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1140 Archival description results for Apprentices/Apprenticeships

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Assorted Jarrold letters and other papers

Largely letters to and from W.T.F. Jarrold or T.H.C. Jarrold. These include a covering letter for a manuscript called 'Take care of No. 1', a letter from R.E. Garland, proprietor of the department store Garland's; an internal letter relating to fire escapes from the Great Yarmouth printing office, and a letter from the headmaster of the Paston Grammar School, stating that he cannot recommend apprenticeships to his pupils. Found with these were some calculations in W.T.F. Jarrold's handwriting and a blank copyright form.

Freemen and Apprentices

Following a reorganisation of the borough government in 1426, entries recording payments for the admission of freemen occur, from 1429 onwards, on the borough court rolls. Later, lists of freemen admitted are to be found on the court rolls, in the court books, and in the Assembly books. No separate register of admissions seems to have existed until the freemen's roll was begun in 1706.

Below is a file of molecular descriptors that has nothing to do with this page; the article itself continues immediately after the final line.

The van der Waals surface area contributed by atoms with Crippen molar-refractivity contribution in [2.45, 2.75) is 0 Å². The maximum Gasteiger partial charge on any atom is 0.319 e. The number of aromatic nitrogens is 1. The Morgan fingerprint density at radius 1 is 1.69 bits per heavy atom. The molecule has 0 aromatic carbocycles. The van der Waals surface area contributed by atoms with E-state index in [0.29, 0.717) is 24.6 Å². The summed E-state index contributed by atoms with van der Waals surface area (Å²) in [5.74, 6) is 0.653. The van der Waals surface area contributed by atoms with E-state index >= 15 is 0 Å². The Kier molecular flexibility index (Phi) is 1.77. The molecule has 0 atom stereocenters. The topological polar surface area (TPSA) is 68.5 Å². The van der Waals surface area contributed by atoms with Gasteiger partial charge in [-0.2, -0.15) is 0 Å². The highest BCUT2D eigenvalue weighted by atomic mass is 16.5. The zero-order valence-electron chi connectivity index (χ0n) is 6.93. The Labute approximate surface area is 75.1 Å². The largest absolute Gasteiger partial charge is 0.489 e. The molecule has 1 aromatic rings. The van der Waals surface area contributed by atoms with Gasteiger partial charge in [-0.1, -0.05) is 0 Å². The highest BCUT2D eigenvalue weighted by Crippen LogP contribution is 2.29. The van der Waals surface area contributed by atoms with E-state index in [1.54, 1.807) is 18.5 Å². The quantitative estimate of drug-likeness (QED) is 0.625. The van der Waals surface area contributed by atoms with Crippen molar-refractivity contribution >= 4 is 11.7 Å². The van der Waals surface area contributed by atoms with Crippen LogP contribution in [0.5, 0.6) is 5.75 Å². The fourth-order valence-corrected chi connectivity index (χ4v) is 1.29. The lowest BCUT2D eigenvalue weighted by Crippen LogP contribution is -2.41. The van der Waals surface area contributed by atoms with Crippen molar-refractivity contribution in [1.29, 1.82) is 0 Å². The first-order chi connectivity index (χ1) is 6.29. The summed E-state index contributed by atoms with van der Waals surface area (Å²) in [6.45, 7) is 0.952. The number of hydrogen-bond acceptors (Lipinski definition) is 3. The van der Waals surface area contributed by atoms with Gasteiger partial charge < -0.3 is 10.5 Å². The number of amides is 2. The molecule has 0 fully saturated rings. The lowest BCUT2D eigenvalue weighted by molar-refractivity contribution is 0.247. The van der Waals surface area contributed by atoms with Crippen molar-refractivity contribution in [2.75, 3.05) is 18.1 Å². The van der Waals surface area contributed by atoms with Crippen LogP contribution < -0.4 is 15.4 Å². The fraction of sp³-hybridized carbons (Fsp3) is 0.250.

The freedom of the borough was obtained by grant, by purchase, by birth (as the son of a freeman) and by apprenticeship to a freeman. In 1664 a register of freemen's apprentices was commenced to prevent the antedating of indentures and the serving of nominal apprenticeships. Before this time the binding of apprentices had been noted in the Assembly books and apprentice indentures had been recorded on the court rolls. In 1848, following an election scandal, the freemen were disfranchised. There have been few admissions since that time.

Freemen and apprentices

The freemen, or burgesses, of King's Lynn owed their special status to a royal charter granted to them by King John in 1204. Newly admitted burgesses were even issued with a certificate which reminded them that they owed their privileges to the 'Charter of the Most Noble King John'.

A freeman was an inhabitant of a borough who was a full citizen. Only freemen were allowed to serve on the council, become Mayor or represent their borough in Parliament. They were also exempt from certain tolls and dues and enjoyed greater freedom to trade. These privileges were especially valuable to merchants, on whose business the port and town of Lynn largely depended for its prosperity.

Because the status of freemen conferred real benefits, anyone applying to become one had to prove that they were eligible, and their names were carefully recorded in the borough records. The eldest son of an existing freeman was entitled to the freedom. So was an apprentice to a freeman, once he had served his apprenticeship. In addition, 'strangers' might be allowed to purchase the freedom, and a small number of people were given the title in recognition of services performed for the town.

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